A white ground-length corset and halter dress in 2002 on the Jean-Paul Gaultier runway was worn by Naomi Campbell. Almost 20 years later – for the opening ceremony of the Cannes festival – Bella Hadid put it on. Two years earlier – at the premiere of Pedro Almodóvar’s “Pain and Glow” – the supermodel appeared in a ruby-embroidered dress with a neckline on the back from 2005 Robert Cavalli.
A good vintage year
A few years ago, celebrity stylists fought for the latest creations of the biggest fashion houses. Now they are competing for access to the archives. The habits of customers have also changed. According to the annual Lyst “Year in Fashion” report, interest in second-hand clothes increased by 104% between 2019 and 2020. This is also confirmed by the luxury British department store Liberty London, which on its website saw a 193% increase in searches with the word “vintage” and 66% of sales of such products. The Matchesfashion online boutique started cooperation with London’s William Vintage, offering clients designs from the archives. As reported by Lyst, more and more brides are choosing a second-hand wedding dress, as is Princess Beatrice, who in 2020 said “yes” to Edoard Mapelli Mozzi in a Norman Hartnell outfit, previously owned by her grandmother – Queen Elizabeth II. Within 48 hours of the ceremony, the search for ‘vintage wedding dress’ increased 297%.
Vintage for the stars
Demi Moore’s first choice on the red carpet was vintage at the 1992 Oscar Awards; In 2001 Julia Roberts received an Oscar for “Erin Brockovich” in an archival Valentino gown. The real craze caught the stars only in 2019. Cardi B appeared at the Grammys in “The Shell” by Thierry Mugler in 1995, inspired by Sandra Botticelli’s “Birth of Venus”.
Gwyneth Paltrow posed at the Emmy Awards in a 1963 Valentino outfit, and Lily-Rose Depp at the MET “Camp: Notes on Fashion” in a gold-chained 1990s Chanel dress.
In 2020, there were even more exits like this: Jennifer Aniston at the SAG Awards in Dior’s white John Galliano gown, Kaitlyn Dever at the Vanity Fair party and Lancôme’s “Women in Hollywood” as Dior from the 1960s, Kim Kardashian at the Oscar-winning after party in Alexander McQueen’s 2004 design or her sister Kendall Jenner in Jean-Paul Gaultier’s 1994 styling.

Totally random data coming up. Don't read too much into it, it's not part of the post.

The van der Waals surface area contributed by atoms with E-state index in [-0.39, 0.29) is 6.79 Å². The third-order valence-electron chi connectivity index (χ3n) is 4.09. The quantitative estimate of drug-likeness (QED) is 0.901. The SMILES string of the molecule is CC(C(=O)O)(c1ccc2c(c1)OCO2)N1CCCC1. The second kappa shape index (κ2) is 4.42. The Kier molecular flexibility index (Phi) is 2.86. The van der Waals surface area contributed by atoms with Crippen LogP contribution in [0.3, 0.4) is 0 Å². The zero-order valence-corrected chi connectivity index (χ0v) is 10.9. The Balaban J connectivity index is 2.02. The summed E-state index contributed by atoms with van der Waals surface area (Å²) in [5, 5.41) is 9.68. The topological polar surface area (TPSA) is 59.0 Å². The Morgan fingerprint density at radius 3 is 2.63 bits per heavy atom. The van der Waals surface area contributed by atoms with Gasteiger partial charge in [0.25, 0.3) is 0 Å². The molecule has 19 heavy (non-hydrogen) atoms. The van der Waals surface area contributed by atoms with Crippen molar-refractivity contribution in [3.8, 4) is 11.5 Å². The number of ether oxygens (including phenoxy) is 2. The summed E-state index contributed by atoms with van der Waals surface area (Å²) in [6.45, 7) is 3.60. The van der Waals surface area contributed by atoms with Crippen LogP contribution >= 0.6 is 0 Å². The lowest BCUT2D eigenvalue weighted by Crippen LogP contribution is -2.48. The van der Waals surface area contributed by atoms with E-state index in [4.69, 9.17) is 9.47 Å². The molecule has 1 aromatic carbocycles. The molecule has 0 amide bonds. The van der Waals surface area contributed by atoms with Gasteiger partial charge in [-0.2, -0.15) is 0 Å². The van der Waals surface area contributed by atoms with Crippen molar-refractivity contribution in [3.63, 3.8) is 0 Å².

In 2021, fashion lovers and Internet users admired Zendaya in a beautiful Yves Saint Laurent creation from 1982 at the Essence Black Women in Hollywood Awards or at the BET gala, when she chose a purple dress from the Versace archives, similar to the one she had at the same event in 2003 she was wearing Beyoncé.
The same applies to Kylie Jenner, who appeared on the Annual Parsons Benefit red carpet in a 10 years older outfit from Jean-Paul Gaultier, or for Iris Law model at the Bvlgari Magnifica Gala in a green outfit of Roberto Cavalli from 2004. Celebrities prefer Dior, Versace and Valentino dresses. Just behind the podium were Chanel, Thierry Mugler, Jean-Paul Gaultier and Yves Saint Laurent.
What is vintage
Maggie Rogers wore a 2014 Chanel dress at the 2020 Grammy Awards, later described as “vintage”. But should a project from six years ago really be called this? – The definition of this term has changed over the years. It was first used in fashion in the 1980s. Today, for a design to be vintage, it must be part of the history of fashion and inspire contemporary trends, explains Marie Blanchet, CEO of William Vintage. – It has been accepted that an item should be at least 20 years old to qualify as vintage, and an antique must be at least 100 years old. In Nordic Poetry, as “vintage” we denote projects created between the 1960s and the first decade of the 21st century. If the creative is unique, it is placed in this category. This makes customers understand that she had a previous life and, more importantly, that they won’t find her anywhere else, adds Amelia Lindgren, founder of the popular London vintage store Nordic Poetry.
Unique and ecological
The broadening of the definition of the term “vintage” shows its growing popularity. One of the causes is the climate crisis. “Celebrities use their influence to promote green fashion,” says Lindgren. – Sustainable development is not the only reason. It’s also about having something unique, preferably made locally and by hand, adds Blanchet. Celebrity stylist Dani Michelle emphasizes that “originality makes vintage fashion luxurious”. Even big fashion houses have started offering customers their own second-hand designs – Gucci has partnered with RealReal, a vintage fashion site where you can find used or archived designs from the Italian brand. The fashion house undertook to plant a tree for each item sold. Burberry and Stella McCartney also collaborate with RealReal. Ralph Lauren works in a similar way with Depop. Archival creations will be on the red carpet more and more. Archives remain open.